SHANGHAI Alibaba Group, which runs China's largest e-commerce platforms, and its partners will spend 100 billion yuan ($16.08 billion) in the first phase of investment to build a logistics network, a local newspaper reported on Friday.
The unit will be chaired by Jack Ma, founder and chairman of Alibaba Group, and over the next 8-10 years aims to complete the network that would allow the delivery of products across China within 24 hours, Beijing News said.
Once complete, the network will be able to support annual online sales of 10 trillion yuan, it said. Alibaba will lead the group of investors, which will include private equity firms, express companies and a bank, the paper said.
Alibaba Group said it is spearheading the project in cooperation with industry partners.
"This is consistent with what we've said in the past that logistics is a key industry bottleneck for e-commerce growth in China and that everyone involved in this sector needs to work together to drive rapid development," an Alibaba spokeswoman said in an email to Reuters.
Alibaba's Taobao Marketplace and Taobao Mall are China's largest e-commerce platforms by transaction volume, where everything from imported almonds to precious jade can be bought from the millions of virtual storefronts run by small businesses.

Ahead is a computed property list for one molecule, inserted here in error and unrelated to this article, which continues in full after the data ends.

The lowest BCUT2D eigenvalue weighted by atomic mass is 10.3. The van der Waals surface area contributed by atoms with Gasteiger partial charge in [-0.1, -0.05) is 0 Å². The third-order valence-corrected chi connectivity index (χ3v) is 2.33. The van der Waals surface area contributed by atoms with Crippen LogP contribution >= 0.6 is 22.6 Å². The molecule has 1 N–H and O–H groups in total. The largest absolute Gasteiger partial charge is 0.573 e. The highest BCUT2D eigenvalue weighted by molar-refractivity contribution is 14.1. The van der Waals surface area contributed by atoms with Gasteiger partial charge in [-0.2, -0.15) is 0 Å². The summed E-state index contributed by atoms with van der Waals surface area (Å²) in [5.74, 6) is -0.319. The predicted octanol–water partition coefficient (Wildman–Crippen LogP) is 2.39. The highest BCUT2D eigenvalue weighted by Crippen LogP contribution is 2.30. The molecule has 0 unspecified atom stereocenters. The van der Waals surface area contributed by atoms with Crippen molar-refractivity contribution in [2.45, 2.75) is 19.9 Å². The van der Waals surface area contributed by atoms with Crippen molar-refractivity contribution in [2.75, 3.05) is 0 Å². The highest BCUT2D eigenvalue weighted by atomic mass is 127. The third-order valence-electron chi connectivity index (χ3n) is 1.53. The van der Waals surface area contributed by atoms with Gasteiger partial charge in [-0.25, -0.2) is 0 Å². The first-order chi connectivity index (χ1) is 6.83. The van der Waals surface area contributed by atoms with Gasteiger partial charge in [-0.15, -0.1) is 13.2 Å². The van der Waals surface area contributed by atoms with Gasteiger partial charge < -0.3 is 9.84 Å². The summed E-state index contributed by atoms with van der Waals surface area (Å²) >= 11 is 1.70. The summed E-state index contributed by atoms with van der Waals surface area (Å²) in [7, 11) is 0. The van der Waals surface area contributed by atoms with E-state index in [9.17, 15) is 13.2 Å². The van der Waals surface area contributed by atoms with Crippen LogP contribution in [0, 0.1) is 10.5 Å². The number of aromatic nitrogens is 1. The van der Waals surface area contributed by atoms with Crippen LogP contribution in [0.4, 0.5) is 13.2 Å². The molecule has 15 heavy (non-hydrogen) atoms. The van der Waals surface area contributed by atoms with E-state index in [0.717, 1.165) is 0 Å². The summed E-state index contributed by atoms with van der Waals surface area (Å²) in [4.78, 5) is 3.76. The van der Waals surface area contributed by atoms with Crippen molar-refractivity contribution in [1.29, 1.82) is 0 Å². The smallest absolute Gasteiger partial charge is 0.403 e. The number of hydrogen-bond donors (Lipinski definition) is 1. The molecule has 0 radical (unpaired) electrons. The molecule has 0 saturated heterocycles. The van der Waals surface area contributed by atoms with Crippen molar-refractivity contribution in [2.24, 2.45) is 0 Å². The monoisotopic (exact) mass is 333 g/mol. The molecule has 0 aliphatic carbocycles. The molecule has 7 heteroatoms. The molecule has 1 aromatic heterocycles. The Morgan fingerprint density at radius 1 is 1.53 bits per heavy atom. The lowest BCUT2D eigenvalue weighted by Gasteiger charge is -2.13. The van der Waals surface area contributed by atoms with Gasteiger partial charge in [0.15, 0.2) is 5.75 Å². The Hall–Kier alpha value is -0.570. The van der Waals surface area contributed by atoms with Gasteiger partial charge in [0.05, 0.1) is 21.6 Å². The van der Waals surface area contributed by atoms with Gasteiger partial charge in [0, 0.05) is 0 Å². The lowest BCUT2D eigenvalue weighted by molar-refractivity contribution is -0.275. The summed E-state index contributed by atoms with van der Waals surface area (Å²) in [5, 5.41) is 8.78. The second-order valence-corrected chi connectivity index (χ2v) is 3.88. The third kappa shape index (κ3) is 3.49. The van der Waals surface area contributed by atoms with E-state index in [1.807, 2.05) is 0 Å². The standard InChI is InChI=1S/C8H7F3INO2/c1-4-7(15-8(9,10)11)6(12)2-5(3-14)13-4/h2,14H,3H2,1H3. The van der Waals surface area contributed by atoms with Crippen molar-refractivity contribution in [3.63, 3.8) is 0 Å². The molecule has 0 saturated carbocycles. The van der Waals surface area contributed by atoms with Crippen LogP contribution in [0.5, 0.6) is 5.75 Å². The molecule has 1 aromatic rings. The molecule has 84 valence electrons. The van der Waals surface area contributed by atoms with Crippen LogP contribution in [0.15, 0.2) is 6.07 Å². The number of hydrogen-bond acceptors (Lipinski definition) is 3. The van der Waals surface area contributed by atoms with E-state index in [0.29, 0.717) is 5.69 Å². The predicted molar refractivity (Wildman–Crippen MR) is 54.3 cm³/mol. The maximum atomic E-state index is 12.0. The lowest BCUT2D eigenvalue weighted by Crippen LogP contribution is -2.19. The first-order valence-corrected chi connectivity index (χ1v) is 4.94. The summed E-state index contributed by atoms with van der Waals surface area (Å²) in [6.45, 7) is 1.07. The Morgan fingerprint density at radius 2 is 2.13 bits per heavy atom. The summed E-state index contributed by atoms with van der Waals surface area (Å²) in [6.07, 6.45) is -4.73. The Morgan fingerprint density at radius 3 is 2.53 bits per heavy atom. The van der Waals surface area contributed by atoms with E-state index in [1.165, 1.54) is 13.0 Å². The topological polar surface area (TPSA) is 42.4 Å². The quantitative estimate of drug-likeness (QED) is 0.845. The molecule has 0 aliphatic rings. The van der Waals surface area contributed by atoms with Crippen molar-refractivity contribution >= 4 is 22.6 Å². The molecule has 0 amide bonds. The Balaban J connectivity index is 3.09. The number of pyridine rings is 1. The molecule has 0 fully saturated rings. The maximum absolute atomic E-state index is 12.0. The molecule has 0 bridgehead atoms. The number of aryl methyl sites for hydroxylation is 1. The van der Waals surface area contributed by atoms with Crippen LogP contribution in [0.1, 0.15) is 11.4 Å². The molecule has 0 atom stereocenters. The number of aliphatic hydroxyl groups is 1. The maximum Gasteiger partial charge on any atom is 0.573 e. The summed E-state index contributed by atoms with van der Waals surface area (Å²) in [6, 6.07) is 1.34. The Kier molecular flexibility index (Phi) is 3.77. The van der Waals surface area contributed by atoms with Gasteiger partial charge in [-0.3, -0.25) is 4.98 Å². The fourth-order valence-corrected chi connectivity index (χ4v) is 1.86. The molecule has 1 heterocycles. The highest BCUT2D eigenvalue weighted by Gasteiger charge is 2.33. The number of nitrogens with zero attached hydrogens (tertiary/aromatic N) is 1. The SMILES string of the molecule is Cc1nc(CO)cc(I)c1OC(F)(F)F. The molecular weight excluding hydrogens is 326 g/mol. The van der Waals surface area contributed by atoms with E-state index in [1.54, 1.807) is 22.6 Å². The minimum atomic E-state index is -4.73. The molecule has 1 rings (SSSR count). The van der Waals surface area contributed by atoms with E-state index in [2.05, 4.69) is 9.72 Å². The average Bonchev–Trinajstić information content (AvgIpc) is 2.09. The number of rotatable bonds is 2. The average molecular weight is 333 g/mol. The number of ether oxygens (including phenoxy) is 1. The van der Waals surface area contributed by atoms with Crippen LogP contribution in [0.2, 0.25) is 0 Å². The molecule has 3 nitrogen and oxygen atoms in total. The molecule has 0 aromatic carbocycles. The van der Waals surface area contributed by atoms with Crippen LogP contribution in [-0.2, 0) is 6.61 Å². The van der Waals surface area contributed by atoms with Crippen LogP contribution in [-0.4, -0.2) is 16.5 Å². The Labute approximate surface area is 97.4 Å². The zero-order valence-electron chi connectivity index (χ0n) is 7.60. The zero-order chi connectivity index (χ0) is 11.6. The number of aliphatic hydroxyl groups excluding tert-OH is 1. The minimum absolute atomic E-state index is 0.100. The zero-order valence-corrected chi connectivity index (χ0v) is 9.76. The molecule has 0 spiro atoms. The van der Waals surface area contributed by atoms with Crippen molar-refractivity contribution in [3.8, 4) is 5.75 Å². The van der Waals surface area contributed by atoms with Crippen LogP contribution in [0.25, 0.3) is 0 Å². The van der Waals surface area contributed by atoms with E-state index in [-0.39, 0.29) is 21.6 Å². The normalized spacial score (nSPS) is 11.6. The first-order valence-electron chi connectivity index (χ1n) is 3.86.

The value of transactions on the two e-commerce platforms exceeded 1 trillion yuan ($160.6 billion) for the first time in January-November in 2012, up 58 percent from a year ago and equivalent to 2 percent of China's gross domestic product in 2011, reflecting the boom in the sector.
Over the past few years, Chinese e-commerce companies have been developing logistics operations to improve service and efficiency. The platform 360buy, also known as Jingdong Mall, began building its own logistics system in 2007.
Last week, Alibaba said Ma, one of China's best-known corporate leaders, will step down as CEO of the group, passing the reins to "a younger, better equipped" generation.
($1 = 6.2181 Chinese yuan)
(Reporting by Kazunori Takada; Editing by Matt Driskill)
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